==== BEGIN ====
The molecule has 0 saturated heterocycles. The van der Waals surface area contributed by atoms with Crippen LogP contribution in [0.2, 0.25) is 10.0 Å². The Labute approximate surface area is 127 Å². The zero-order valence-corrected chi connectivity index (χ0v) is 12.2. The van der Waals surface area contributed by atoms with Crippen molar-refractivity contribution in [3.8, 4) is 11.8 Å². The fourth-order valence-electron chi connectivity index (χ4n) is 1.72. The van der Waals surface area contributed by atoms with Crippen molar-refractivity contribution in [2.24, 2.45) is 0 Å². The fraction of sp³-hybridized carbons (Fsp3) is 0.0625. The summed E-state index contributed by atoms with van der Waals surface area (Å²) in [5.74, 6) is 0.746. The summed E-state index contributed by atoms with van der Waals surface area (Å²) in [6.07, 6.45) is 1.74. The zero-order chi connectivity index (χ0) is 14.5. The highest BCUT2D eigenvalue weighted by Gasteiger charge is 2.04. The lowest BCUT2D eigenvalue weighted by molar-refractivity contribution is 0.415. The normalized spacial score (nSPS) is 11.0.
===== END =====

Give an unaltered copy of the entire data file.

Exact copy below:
The molecule has 0 saturated heterocycles. The van der Waals surface area contributed by atoms with Crippen LogP contribution in [0.2, 0.25) is 10.0 Å². The Labute approximate surface area is 127 Å². The zero-order valence-corrected chi connectivity index (χ0v) is 12.2. The van der Waals surface area contributed by atoms with Crippen molar-refractivity contribution in [3.8, 4) is 11.8 Å². The fourth-order valence-electron chi connectivity index (χ4n) is 1.72. The van der Waals surface area contributed by atoms with Crippen molar-refractivity contribution in [2.24, 2.45) is 0 Å². The fraction of sp³-hybridized carbons (Fsp3) is 0.0625. The summed E-state index contributed by atoms with van der Waals surface area (Å²) in [5.74, 6) is 0.746. The summed E-state index contributed by atoms with van der Waals surface area (Å²) in [6.07, 6.45) is 1.74. The zero-order chi connectivity index (χ0) is 14.5. The highest BCUT2D eigenvalue weighted by Gasteiger charge is 2.04. The lowest BCUT2D eigenvalue weighted by molar-refractivity contribution is 0.415. The normalized spacial score (nSPS) is 11.0.